In 2012, Sufjan Stevens’ mother passed away. One of the ways he coped was to trawl his childhood memories and pour his sense of loss into this year’s album ‘Carrie & Lowell’, titled after his mother and stepfather. It’s a gentle, detailed and honest work of devastation and healing that has drawn many of the best reviews of the prolific Michigan musician’s often staggering career.
Personal though its songs are, Stevens’ world tour, making a rare British stop-off at the Dome this evening (four years since he headlined The Great Escape here), finds him reliving them night after night. He’s performing them with generous intentions, attempting to share his death experiences with our own, but it’s a sometimes difficult deal.
The darkened stage glows orange and red, smoke swirls and Stevens and his small band begin a soft, piano led prelude, ‘Redford (For Yia-Yia And Pappou)’ from early record ‘Michigan’. The audience cheer his entrance, and some holler and whoop, which feels a bit odd as we’re about to be immersed in stories of his bereavement. It’s a truly devoted crowd though, one which hangs on every whispered word for the intense hour and a half that follows.
Without acknowledgment or explanation, Stevens fills the set with the entirety of ‘Carrie & Lowell’, and more besides. While there are heavier elements to the album live (‘All Of Me Wants All Of You’, with its brutal “You checked your texts while I masturbated” admission, is the first of several songs that he whacks a pitch-bending, prog rock synth solo over), the music is mostly uplifting. The solo voice and guitar of ‘Eugene’ is as sweet and simple as Simon And Garfunkel but the sentiments (“What’s the point of singing songs/If they’ll never even hear you?”) are shadowed by mourning.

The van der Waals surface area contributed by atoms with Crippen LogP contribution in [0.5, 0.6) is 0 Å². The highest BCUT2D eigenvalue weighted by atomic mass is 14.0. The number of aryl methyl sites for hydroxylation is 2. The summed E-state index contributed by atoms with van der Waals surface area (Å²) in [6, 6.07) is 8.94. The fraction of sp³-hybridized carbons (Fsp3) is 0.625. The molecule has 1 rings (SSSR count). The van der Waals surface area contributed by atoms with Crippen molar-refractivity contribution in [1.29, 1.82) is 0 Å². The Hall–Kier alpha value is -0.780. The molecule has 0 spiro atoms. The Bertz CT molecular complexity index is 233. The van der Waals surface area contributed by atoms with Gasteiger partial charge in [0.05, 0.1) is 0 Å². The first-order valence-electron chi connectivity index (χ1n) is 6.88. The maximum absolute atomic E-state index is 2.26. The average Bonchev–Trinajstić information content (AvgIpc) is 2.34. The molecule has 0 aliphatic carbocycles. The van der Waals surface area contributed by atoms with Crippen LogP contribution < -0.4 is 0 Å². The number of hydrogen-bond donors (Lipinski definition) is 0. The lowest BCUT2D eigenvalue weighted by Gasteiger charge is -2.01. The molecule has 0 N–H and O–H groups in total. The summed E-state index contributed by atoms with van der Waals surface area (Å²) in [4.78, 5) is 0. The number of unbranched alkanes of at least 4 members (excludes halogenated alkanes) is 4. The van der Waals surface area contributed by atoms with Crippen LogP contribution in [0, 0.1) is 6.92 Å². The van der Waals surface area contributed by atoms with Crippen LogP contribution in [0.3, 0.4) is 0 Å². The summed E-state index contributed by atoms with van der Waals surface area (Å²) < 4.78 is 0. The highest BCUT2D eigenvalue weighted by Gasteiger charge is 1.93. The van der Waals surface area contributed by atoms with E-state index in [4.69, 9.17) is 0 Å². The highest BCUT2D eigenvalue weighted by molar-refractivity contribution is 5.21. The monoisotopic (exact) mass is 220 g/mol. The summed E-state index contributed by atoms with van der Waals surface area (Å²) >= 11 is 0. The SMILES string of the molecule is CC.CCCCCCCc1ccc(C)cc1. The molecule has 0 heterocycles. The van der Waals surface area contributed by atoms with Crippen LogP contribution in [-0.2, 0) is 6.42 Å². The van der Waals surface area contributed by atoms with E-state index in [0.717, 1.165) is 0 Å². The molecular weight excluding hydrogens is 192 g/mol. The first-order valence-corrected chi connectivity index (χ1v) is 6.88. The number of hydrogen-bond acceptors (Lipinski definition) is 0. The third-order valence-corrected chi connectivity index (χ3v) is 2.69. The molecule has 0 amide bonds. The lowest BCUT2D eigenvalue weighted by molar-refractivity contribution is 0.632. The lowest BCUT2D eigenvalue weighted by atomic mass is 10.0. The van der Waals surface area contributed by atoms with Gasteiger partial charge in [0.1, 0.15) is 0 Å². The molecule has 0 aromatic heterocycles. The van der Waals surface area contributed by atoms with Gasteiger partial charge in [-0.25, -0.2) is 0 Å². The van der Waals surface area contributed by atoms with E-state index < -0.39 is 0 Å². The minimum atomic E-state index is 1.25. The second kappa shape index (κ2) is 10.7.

A lengthy encore of brighter, older songs (‘The Dress Looks Nice On You’, ‘Chicago’) follows, Stevens chatting happily with the crowd at last, sharing tall tales of his “astro-hippie” parents and their menagerie of damaged and abandoned animals. We needed the contrast and, we suspect, he did too.
Dome, Friday 4th September 2015
Words by Stuart Huggett